Andrea Thiis-Evensen has what many would consider a dream job — listening to true crime podcasts for a living.
But as an Audio Producer, Andrea’s work is far more complicated than just listening; she edits, produces or audio engineers between five and 15 podcasts each week for News Corp’s podcasting arm, NewsCast.
Andrea says one of her main responsibilities is helping senior News Corp journalists to adapt their stories to the audio medium.
“All these experienced journalists now are saying ‘oh I want to make a podcast’. But they have no idea how to, so instead of them falling behind it’s really fun to help guide them on the journey with that. I love it,” she says.
“I’m working with the Europe Correspondent on a podcast about the mafia. But then we also do dating podcasts as well. It goes from very serious stuff to very fun stuff.”
Andrea began her journalism career at the age of 14, working for fun in a local radio station.
In addition to her producing responsibilities, she is currently creating her own podcast documentaries, and says the research process often involves a bit of “dumb luck”.
“I find an interesting person. I might just make one episode, but then if you keep following them you’re going to run into all these other people on the way. And maybe you stumble upon an amazing story, and maybe you don’t but you’ve met them and that in itself is great,” she says.
“I’ve worked with live radio as well which is very different. But I just love it because it’s such a fun way to tell stories. And it’s becoming huge, and I feel like I’m kind of riding the wave of how it’s growing in Australia.”
Andrea grew up in Norway and only moved to Australia to study when she was 21 years old.
She says the move was difficult, but she “jumped in the deep end” immediately.
“English isn’t your first language and you’ve got to get comfortable with speaking English everyday. I was lucky because MOJO, the student publication that I joined, didn’t have anyone doing radio, and I thought ‘ooh I can do that’,” she says.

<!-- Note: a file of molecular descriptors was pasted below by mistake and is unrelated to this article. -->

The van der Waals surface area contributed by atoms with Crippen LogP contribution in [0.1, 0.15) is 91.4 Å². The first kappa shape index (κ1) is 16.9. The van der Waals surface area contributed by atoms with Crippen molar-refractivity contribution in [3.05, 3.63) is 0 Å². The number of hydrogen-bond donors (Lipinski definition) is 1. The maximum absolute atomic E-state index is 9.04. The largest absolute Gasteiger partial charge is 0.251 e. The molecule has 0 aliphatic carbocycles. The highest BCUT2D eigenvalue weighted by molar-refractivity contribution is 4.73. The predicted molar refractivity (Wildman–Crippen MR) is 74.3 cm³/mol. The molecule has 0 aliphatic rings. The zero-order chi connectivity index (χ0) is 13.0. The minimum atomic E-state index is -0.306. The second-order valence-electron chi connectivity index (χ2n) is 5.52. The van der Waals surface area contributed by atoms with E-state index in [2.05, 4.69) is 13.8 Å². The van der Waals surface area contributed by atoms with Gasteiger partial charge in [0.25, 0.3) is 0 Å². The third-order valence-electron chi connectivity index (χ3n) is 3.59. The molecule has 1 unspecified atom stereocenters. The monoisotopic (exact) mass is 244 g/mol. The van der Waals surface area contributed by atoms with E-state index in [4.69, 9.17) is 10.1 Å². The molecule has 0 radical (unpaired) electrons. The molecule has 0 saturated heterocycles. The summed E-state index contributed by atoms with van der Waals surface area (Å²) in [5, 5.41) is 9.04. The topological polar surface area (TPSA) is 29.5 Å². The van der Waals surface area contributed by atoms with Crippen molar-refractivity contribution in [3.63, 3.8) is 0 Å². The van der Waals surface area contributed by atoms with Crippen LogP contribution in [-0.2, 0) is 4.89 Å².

“Maneuvering a new media landscape is really hard. Because you don’t know anything about the pop culture, and you don’t have much background info on how it works.”
Without an Australian citizenship, Andrea says every job application was immediately declined. She credits her seven internships as a student with allowing her an entry into the industry.
“You’ve got to find your way around that when you’re not from Australia. I feel very lucky to have a job here. It’s mainly because of everyone I’ve met who have helped me,” she says.
“I remember the day I fell in love with radio, and it was like I fell in love with someone. It doesn’t feel like a job to me, so I think because I have such a passion for it it made it a little bit easier.”
Andrea now also freelances as an Australian correspondent for a Norwegian news channel.
“It started during the bushfires. I’d never done anything on TV before so it was terrifying, but I just kind of kept doing it,” she says.
“So now I’m reporting on COVID and what’s happening here.”
Andrea’s pitching preferences:
“I think when it comes to pitching in general, and this is what we were taught in uni, is that it needs to have a news value and also be kind of original. For me it’s all about the person that you’re interviewing. News is not my thing, for me it’s about the human interest aspect. So if there’s a very interesting character that you have, and you have the time to follow them, then just do that. That’s how I started all my documentaries.
“If you have an interesting story, it doesn’t have to be super original if it has a strong talent. And the other thing with podcasting is it has to have some kind of question that’s put out at the start and answered at the end.”